It was the beginning of June; my 40th Birthday was fast approaching. I set my sights on kicking off this new decade of my life by running my first race. There was one being held on my birthday on the lakefront in Chicago. It was a 5K race; 3.1 miles. For the next six weeks, I followed a training plan and ran more than ever. I ran off of the track and ventured into my neighborhood. Living within just 1/2 mile from a beautiful river, I decided to explore the trails alongside it and a whole new world was opened up to me.

»Undergoing Deeper Transformation 

Crossing the finish line at that first race on July 26, 2009 was, in retrospect, a definitive starting line for a deep spiritual transformation that continues to this day. Crystallized within me at that moment was the resolution to enter into a lifelong embrace with my former enemy. This embrace had already brought such sweetness to my body and mind in such a short time; just now was I beginning to savor the delights it brought to my soul.

It didn’t take long for me to discover that the healing of my soul was somehow tied to my resolve to do as much of my running as possible in the great outdoors. Predominantly, my miles have been traversed outside, in the rain, in the sun, in the wind, in the calm, in the extreme heat, in the extreme cold, in perfect conditions, in imperfect conditions and everything in between. Cooperating with nature several times a week, especially here in the Midwest, has demanded of me to become very flexible. Each day of each season presents to me a wild variety of requirements for the way I need to dress, the way I need to plan for my hydration, the route I need to take and the attitude I need to develop in order to accomplish my goal. Day-by-day, if I want to run, I am required to adapt and flex.

On days like today, adapting and flexing looks like checking the weather to assess the day’s forecast for precipitation and temperature in order to determine when is the optimum time for running before the sun sets at 4:24 p.m. It means dressing in three layers on the top, donning a hat, two pair of gloves and running shoes with spikes in them to prevent me from slipping on ice. Since my favorite route is temporarily impassable due to snow and ice, I will run the streets in my town and set my mind to be inspired by nature and the occasional sighting of dogs, squirrels and bunnies. With all of the outdoor water fountains shut off during winter, I will plan to stop by the local 7-11 for some hydration.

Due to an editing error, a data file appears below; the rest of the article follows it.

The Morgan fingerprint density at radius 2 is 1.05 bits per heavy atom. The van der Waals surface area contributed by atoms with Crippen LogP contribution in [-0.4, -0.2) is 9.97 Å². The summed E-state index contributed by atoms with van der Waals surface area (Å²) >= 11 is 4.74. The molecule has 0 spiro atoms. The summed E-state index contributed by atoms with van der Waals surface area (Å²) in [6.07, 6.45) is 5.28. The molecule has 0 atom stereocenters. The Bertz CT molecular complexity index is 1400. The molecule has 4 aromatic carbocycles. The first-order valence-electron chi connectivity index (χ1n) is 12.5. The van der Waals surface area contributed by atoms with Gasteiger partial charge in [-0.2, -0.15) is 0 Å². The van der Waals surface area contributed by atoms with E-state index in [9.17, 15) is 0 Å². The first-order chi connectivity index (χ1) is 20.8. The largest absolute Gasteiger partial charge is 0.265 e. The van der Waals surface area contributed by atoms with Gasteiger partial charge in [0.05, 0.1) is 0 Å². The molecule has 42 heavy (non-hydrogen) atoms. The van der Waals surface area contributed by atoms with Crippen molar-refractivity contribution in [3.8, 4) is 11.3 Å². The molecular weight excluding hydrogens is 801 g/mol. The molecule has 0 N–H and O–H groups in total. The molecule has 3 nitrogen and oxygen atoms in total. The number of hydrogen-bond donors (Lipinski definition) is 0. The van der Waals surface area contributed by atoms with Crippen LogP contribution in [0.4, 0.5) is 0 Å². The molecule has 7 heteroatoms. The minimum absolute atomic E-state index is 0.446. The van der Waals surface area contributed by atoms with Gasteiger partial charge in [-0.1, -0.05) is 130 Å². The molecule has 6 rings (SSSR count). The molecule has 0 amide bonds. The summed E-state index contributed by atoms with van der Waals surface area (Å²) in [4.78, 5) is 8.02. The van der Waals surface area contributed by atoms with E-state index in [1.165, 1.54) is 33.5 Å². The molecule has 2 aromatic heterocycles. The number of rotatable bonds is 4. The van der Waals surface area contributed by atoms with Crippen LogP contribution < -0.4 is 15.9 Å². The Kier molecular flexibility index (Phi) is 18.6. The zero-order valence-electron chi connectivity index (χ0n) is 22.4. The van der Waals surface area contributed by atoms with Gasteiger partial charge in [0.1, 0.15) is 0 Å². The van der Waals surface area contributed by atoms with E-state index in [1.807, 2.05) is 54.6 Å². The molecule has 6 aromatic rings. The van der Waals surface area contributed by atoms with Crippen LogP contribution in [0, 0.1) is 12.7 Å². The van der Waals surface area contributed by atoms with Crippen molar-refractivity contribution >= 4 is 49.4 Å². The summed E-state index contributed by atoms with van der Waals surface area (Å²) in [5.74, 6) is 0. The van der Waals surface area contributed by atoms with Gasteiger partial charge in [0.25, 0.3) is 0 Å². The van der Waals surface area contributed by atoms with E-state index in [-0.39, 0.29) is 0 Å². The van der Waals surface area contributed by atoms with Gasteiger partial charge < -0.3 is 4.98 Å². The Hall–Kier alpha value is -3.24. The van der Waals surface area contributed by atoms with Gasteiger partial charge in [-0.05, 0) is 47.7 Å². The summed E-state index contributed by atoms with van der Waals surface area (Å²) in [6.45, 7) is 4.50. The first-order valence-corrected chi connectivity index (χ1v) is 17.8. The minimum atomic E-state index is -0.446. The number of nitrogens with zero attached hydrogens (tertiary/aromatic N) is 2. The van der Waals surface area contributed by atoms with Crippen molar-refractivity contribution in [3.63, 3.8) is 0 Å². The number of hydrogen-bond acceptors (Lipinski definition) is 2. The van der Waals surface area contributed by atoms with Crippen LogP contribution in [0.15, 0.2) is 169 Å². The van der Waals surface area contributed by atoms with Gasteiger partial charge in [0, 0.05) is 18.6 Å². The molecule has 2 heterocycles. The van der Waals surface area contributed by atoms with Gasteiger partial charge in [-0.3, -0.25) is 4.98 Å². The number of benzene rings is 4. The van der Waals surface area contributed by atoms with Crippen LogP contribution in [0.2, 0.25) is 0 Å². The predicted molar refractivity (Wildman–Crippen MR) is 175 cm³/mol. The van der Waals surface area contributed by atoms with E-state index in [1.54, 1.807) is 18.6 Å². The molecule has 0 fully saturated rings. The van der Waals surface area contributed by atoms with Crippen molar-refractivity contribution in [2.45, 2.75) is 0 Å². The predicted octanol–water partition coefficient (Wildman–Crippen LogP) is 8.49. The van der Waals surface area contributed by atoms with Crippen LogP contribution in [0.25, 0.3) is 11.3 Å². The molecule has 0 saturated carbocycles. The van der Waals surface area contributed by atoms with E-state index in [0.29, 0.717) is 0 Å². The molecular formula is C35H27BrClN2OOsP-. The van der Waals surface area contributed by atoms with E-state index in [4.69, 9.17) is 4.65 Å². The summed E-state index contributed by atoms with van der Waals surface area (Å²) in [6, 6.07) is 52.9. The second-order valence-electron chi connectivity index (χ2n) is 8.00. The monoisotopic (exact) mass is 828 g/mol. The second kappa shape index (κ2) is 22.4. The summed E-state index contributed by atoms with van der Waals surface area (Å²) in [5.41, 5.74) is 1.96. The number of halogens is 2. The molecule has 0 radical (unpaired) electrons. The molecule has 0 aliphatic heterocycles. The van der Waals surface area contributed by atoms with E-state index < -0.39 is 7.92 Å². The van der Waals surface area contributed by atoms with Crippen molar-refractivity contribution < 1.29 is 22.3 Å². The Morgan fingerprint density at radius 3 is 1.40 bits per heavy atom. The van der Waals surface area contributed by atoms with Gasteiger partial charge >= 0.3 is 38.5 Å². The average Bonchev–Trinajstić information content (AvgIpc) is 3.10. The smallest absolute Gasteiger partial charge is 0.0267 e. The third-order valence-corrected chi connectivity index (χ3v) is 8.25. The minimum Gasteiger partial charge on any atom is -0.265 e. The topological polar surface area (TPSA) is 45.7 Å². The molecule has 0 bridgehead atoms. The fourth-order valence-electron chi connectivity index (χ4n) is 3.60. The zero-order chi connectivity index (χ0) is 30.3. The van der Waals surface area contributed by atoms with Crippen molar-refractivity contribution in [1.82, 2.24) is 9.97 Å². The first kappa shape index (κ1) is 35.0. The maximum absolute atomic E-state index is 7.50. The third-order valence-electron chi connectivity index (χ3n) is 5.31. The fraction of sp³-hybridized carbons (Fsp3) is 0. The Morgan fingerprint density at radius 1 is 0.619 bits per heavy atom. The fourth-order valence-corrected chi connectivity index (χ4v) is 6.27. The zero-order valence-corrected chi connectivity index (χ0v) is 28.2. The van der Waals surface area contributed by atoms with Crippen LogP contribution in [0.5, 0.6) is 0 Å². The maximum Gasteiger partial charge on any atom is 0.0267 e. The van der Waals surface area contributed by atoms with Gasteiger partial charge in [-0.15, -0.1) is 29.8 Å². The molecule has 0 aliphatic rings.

In the summer, adapting and flexing looks like planning on leaving super early, before the heat and humidity render me incapacitated. It means dressing as lightly as possible, with a headband in my hair to catch the sweat from dripping into my eyes. Since my favorite path provides shade, I will run along the river, through the woods and anticipate being inspired by nature and the occasional sightings of foxes, deer, beavers, turtles and the predictable encounters with Canadian Geese and Mallard Ducks (and their abundance of poop) along the waterfront. With all of the outdoor water fountains working, I will rely on them for hydration. However, if I am going to be running for awhile, I will to drive to spots along the path ahead of time and drop some Gatorade.

Slowly, but surely, I am being transformed through the ongoing embrace of running. The lessons to adapt and flex with every single changing condition, first learned in the physical and emotional realm, now have taken root in my spiritual life. With each stride I take, surrounded by the beauty of creation, I am awakened to the presence of the Creator, both outside of me and within. I am being taught to accept the things I cannot change, being strengthened with courage to change the things I can and being graced with the wisdom to know the difference.

»By No Power of My Own

Dominican historian, Fr. Augustine Thompson wrote this about St. Francis and the affect that his embrace of the lepers brought to him:

What before was truly ugly and repulsive now caused him delight and joy, not only spiritually, but viscerally and physically.  The startled veteran sensed himself, by God’s grace and no power of his own, remade into a different man. Just as suddenly, the sins that had been tormenting him seemed to melt away, and Francis experienced a kind of spiritual rebirth and healing.”

(Testament of St Francis 1-2).